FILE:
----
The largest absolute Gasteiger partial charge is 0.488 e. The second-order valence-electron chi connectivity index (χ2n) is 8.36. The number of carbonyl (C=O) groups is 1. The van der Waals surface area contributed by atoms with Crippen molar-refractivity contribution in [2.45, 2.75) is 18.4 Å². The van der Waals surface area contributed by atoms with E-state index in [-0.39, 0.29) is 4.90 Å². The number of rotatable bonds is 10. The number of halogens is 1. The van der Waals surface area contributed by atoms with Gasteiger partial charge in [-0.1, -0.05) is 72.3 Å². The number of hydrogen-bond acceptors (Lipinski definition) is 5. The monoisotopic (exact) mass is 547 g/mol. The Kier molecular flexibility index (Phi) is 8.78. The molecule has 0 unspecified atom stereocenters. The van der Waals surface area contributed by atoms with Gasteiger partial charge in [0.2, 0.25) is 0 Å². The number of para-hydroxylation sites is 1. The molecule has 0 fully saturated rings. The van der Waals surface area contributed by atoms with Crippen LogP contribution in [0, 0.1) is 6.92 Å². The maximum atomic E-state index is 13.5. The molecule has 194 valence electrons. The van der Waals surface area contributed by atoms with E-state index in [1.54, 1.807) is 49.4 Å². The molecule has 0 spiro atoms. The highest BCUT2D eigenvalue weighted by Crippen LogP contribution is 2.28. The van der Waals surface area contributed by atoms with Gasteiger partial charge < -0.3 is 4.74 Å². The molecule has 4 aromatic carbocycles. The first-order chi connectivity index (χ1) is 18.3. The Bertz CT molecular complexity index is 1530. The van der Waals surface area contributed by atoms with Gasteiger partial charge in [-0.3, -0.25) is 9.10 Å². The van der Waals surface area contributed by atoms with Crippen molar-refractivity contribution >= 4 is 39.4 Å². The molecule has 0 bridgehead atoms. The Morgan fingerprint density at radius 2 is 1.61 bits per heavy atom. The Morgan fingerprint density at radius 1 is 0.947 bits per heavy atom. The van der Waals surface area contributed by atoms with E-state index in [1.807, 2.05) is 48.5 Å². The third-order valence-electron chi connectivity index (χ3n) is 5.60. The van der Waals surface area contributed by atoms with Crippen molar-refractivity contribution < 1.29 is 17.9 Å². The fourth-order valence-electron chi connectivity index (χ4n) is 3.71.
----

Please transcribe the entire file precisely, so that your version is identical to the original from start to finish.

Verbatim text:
The largest absolute Gasteiger partial charge is 0.488 e. The second-order valence-electron chi connectivity index (χ2n) is 8.36. The number of carbonyl (C=O) groups is 1. The van der Waals surface area contributed by atoms with Crippen molar-refractivity contribution in [2.45, 2.75) is 18.4 Å². The van der Waals surface area contributed by atoms with E-state index in [-0.39, 0.29) is 4.90 Å². The number of rotatable bonds is 10. The number of halogens is 1. The van der Waals surface area contributed by atoms with Gasteiger partial charge in [-0.1, -0.05) is 72.3 Å². The number of hydrogen-bond acceptors (Lipinski definition) is 5. The monoisotopic (exact) mass is 547 g/mol. The Kier molecular flexibility index (Phi) is 8.78. The molecule has 0 unspecified atom stereocenters. The van der Waals surface area contributed by atoms with Gasteiger partial charge in [0.2, 0.25) is 0 Å². The number of para-hydroxylation sites is 1. The molecule has 0 fully saturated rings. The van der Waals surface area contributed by atoms with Crippen LogP contribution in [0, 0.1) is 6.92 Å². The maximum atomic E-state index is 13.5. The molecule has 194 valence electrons. The van der Waals surface area contributed by atoms with E-state index in [1.54, 1.807) is 49.4 Å². The molecule has 0 spiro atoms. The highest BCUT2D eigenvalue weighted by Crippen LogP contribution is 2.28. The van der Waals surface area contributed by atoms with Gasteiger partial charge < -0.3 is 4.74 Å². The molecule has 4 aromatic carbocycles. The first-order chi connectivity index (χ1) is 18.3. The Bertz CT molecular complexity index is 1530. The van der Waals surface area contributed by atoms with Gasteiger partial charge in [-0.3, -0.25) is 9.10 Å². The van der Waals surface area contributed by atoms with Crippen molar-refractivity contribution >= 4 is 39.4 Å². The molecule has 0 bridgehead atoms. The Morgan fingerprint density at radius 2 is 1.61 bits per heavy atom. The Morgan fingerprint density at radius 1 is 0.947 bits per heavy atom. The van der Waals surface area contributed by atoms with E-state index in [1.807, 2.05) is 48.5 Å². The third-order valence-electron chi connectivity index (χ3n) is 5.60. The van der Waals surface area contributed by atoms with Crippen molar-refractivity contribution < 1.29 is 17.9 Å². The fourth-order valence-electron chi connectivity index (χ4n) is 3.71.